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Protection-from-abuse orders public again in Fayette

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Frankhouser

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Wednesday, July 30, 2014, 11:06 p.m.
 

Public access to protection-from-abuse orders in Fayette County has been restored.

A Tribune-Review investigation found the prothonotary had sealed them without judges' orders and with the approval of a law firm that employed her husband.

Since those issues were made public, Prothonotary Nina Frankhouser has reversed the policy, making the orders once again accessible. She has hired a new firm to act as solicitor for her office.

In response to Right-to-Know requests filed last week seeking access to four court orders for protection, Uniontown attorney Ewing “Ed” Newcomer said all abuse orders have been opened to the public. They are commonly sought for protection from an allegedly abusive spouse who is ordered by a judge to refrain from contact with a victim.

“What is now accessible in the office computer is the defendant's name and case number,” Newcomer said. “As far as the files themselves, what we call paper files, like in the filing room, they are open. If a member of the public wants to see a PFA file, it's open.”

Frankhouser on Friday appointed Newcomer as office solicitor. That was a day after Davis and Davis in Uniontown resigned the $100-per-month appointment amid ethics questions regarding Frankhouser's husband, Gary, working as a partner for the firm.

Frankhouser referred questions about her decision to unseal the orders to Newcomer, but she released a prepared statement to the Trib on Wednesday.

She said the orders were sealed to allow time to research confidentiality laws and planned to unseal them if she were advised the policy was incorrect.

“My only concern was to protect victims (plaintiffs) in accordance (with) what I believed was the law,” the statement said, noting she had not completed her research into confidentiality laws when the Trib published stories questioning the policy.

“The subject of confidentiality is convoluted and was not an easy question to obtain a ‘right' or ‘wrong' answer in a speedy manner,” it said. “I was not given the courtesy of much time to resolve these questions.”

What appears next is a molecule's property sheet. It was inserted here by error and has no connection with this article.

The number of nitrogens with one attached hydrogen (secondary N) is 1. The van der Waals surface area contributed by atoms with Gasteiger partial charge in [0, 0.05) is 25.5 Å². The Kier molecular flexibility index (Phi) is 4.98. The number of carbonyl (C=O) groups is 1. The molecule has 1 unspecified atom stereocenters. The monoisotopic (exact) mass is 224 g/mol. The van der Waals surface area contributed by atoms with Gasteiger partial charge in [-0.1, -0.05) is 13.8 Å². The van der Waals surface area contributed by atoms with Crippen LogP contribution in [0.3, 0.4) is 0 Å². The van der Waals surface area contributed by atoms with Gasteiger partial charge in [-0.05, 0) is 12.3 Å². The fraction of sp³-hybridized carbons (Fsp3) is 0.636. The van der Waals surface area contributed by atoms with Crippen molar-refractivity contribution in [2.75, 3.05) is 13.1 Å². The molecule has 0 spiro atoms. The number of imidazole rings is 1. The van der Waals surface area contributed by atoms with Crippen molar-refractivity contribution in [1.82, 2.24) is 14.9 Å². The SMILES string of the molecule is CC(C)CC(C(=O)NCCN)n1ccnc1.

She previously said she sealed the orders — restricting access to attorneys, law enforcement and domestic violence service agencies — after returning from a state conference where confidentiality was discussed.

In support of that position, then-solicitor James Davis cited a federal law that he said prohibited the public release of victim information.

Newcomer said his subsequent review of laws governing the release of victim information found the federal restriction applies only to online publication of victims' identities. Paper files are open to public inspection, he said.

“We looked at it a little more closely,” Newcomer said. “There is a difference between accessible information online, and not online.”

Newcomer said a computer database in Frankhouser's office will allow the public to search for abuse orders by defendants' names and case number. The identities of plaintiffs, or those seeking the orders, will not be included in the database, but paper files containing the information and other court documents will be provided upon request.

Melissa Melewsky, an attorney with the Pennsylvania NewsMedia Association, last week said only judges can seal abuse orders. She described the policy to seal them as unconstitutional.

Liz Zemba is a staff writer for Trib Total Media. She can be reached at 412-601-2166 or lzemba@tribweb.com.

 

 

 
 


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